The female condom is a loose-fitting polyurethane sheath that is 17 centimetres long with a flexible ring at each end. It is the only available method that women and girls can initiate and in some ways control that protects against both unwanted pregnancy and sexually transmitted infections. In this regard it is an important supplement to the male condom. Because of economic, social and gender inequalities, women are often ill-placed to make their partners use condoms, particularly within marriage.
Women's advocates have long argued for the development of a safe contraceptive method that women can initiate and control. Based on their work with women who, in some places, have been asking for a method to protect themselves from sexually transmitted infections, women's health advocates encouraged the development of methods that women can control, that do not rely upon the assistance of a health-care provider for use, and that are immediately reversible. In international meetings since 1991, women's organizations also emphasized the need to develop contraceptives that are non-systemic and do not produce the side-effects often associated with hormonal methods such as oral contraceptives, injectables, and implants.
In 1993 the United States Food and Drug Administration granted permission to market and distribute the female condom. WHO and UNAIDS encouraged its introduction as an additional tool for protecting sexual and reproductive health. The female condom is gaining acceptance as an important choice for women. It is included in UNFPA supplies of reproductive health commodities and has been incorporated into national programming. Â The female condom is also promoted through the UN's programme addressing HIV/AIDS in the workplace. Â In 2008, access to female condoms increased significantly for the third consecutive year, bringing the total distribution to more than 33 million.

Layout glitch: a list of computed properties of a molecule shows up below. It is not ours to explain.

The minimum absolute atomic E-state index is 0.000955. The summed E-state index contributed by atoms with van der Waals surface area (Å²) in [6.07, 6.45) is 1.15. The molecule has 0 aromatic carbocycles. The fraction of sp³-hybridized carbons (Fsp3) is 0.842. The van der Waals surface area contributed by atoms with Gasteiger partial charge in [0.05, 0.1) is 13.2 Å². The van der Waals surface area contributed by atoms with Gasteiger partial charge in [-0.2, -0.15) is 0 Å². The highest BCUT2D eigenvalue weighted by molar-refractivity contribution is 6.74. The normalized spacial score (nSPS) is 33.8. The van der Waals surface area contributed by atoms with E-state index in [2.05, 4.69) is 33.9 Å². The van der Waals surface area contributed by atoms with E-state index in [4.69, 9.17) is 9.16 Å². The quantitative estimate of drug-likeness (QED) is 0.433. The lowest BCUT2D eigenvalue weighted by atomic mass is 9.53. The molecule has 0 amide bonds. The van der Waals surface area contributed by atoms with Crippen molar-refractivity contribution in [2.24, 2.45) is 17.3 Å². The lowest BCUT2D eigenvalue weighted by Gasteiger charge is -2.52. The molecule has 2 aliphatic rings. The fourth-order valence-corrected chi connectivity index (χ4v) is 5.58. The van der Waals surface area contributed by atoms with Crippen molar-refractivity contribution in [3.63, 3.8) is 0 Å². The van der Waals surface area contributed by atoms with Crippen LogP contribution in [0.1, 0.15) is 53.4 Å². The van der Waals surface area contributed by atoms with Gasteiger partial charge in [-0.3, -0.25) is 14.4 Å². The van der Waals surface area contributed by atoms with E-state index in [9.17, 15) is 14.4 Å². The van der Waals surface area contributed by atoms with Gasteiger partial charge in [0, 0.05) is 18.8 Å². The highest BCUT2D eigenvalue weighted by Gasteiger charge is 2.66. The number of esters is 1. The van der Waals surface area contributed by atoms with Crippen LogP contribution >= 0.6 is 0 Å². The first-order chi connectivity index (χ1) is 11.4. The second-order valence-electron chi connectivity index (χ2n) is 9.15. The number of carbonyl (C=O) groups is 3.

Research shows the female condom is comparable to other barrier methods in its effectiveness in preventing pregnancy and sexually transmitted infections. It provides an important alternative to the male condom and expands options for safer sexual behaviour.
Because of the feminization of the HIV epidemic, UNFPA is committed to intensify its efforts by scaling up female condom programming to at least 23 countries through the Global Female Condom Initiative. At country level, UNFPA has helped establish condom technical working groups. It also works with key government counterparts and other stakeholders to develop and implement a country-driven female condom strategy.